The 4 Mistakes You're Probably Making When Cooking Pasta, According to Giada De Laurentiis
The perfect pasta entree doesn't require a cart full of ingredients—in fact, Giada De Laurentiis says you essentially only need three. The Italian American chef, cookbook author, restaurateur and Food Network TV host is a firm believer that there are several missteps you can make during the preparation process that can derail your dinner.
Hot on the heels of the debut of her new show, Simply Giada, that's inspired by her healthy eating cookbook (buy it: $19.48, Amazon), De Laurentiis took to TikTok to take us all back to spaghetti school. Ready to enroll in Pasta 101?
ICYMI, the chef clued us in about the top mistake most people make when whipping up a batch of pasta from scratch when we hopped on a video chat with her last March. This demonstration is for those of us who start with a box of dried pasta more frequently.
The 4 Mistakes You're Making When Cooking Pasta, According to Giada De Laurentiis
"How to make the perfect pasta," De Laurentiis says, to kick off the video. Or how to avoid the most common spaghetti snafus. (Or macaroni, fettuccine, fusilli…you get the idea!)
- You don't salt the water enough. To a pot of boiling water, "add a LOT of salt. Make it taste like the sea," she says. Then dump in the pasta.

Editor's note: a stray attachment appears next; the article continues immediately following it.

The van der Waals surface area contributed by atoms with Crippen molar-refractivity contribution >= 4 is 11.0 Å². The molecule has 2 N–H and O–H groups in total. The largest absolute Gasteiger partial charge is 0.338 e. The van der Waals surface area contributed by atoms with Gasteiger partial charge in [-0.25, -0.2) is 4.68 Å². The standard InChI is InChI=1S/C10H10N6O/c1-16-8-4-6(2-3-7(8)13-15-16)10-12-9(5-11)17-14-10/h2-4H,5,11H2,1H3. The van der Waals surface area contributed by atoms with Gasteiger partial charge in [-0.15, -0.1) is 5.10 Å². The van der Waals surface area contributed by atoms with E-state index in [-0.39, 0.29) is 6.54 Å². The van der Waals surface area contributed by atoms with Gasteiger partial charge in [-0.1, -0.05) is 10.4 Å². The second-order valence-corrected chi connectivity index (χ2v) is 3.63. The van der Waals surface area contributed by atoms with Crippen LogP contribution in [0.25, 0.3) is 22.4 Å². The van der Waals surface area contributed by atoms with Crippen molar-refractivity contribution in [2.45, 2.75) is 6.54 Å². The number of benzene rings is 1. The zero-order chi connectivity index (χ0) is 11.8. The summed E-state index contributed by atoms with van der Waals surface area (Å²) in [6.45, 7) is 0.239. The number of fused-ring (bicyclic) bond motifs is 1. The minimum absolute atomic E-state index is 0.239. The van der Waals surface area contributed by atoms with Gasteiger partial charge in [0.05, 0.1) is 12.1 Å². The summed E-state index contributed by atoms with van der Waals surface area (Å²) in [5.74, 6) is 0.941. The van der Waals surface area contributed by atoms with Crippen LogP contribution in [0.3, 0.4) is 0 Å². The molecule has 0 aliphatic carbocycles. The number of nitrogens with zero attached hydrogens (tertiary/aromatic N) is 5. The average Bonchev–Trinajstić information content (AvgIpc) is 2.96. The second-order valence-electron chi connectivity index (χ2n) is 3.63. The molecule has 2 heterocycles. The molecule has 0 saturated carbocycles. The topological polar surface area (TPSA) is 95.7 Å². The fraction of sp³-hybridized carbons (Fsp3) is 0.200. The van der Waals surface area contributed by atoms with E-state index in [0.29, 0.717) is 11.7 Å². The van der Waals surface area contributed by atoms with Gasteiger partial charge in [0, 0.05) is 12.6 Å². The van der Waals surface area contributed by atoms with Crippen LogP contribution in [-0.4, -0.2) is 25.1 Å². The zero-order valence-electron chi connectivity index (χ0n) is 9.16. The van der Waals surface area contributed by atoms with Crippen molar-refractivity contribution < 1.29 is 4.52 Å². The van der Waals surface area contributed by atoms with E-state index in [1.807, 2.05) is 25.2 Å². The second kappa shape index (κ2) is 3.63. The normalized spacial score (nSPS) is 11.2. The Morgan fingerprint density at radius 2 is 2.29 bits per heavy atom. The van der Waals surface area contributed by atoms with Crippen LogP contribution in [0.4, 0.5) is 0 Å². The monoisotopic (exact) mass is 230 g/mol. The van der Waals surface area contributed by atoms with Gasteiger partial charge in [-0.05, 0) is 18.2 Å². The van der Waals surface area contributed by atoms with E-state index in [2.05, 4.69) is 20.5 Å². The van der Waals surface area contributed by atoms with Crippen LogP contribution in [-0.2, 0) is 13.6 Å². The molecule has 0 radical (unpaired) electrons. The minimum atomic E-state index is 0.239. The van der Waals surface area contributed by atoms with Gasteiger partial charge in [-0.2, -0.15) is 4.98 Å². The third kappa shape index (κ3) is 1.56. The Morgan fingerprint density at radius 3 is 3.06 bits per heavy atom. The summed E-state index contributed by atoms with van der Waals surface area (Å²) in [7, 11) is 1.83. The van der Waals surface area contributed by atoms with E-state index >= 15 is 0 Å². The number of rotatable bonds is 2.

- You add olive oil to the pasta water. It's a myth that this prevents the pasta from sticking together. And it actually yields such a slippery "shell" on each noodle that it will be difficult to get your sauce to stick.
- You overcomplicate the sauce. Start by mastering something simple and classic first. If your noodles are cooked to perfection, then you don't need to disguise them. In a skillet over medium-high heat, warm olive oil, then toss in minced or grated garlic, lemon zest, lemon juice and black pepper. Sauté until the garlic is aromatic and lightly golden.
- You strain your pasta water. Skip the colander and employ something like a Spider Skimmer (buy it: $22, Sur La Table) to scoop the al dente pasta up from the pasta water. De Laurentiis shouts,"Don't strain your pasta water!" Instead, keep it in the warm pot, then use a ladle to transfer just enough to turn that garlicky lemon mixture into a sauce. "Pasta water is gold," she says.
Garnish as desired—she opts for chopped walnuts and fresh herbs—and your perfect plate of pasta is all set to savor. For a similar recipe that offers exact amounts and directions, check out Giada's Cacio e Pepe with Pancetta and Arugula.
Craving something cheesy? Try this Pasta Alla Gricia that De Laurentiis calls "a Hug in a Bowl", then keep the Italian feasting going with 14 Giada De Laurentiis recipes we can't stop making.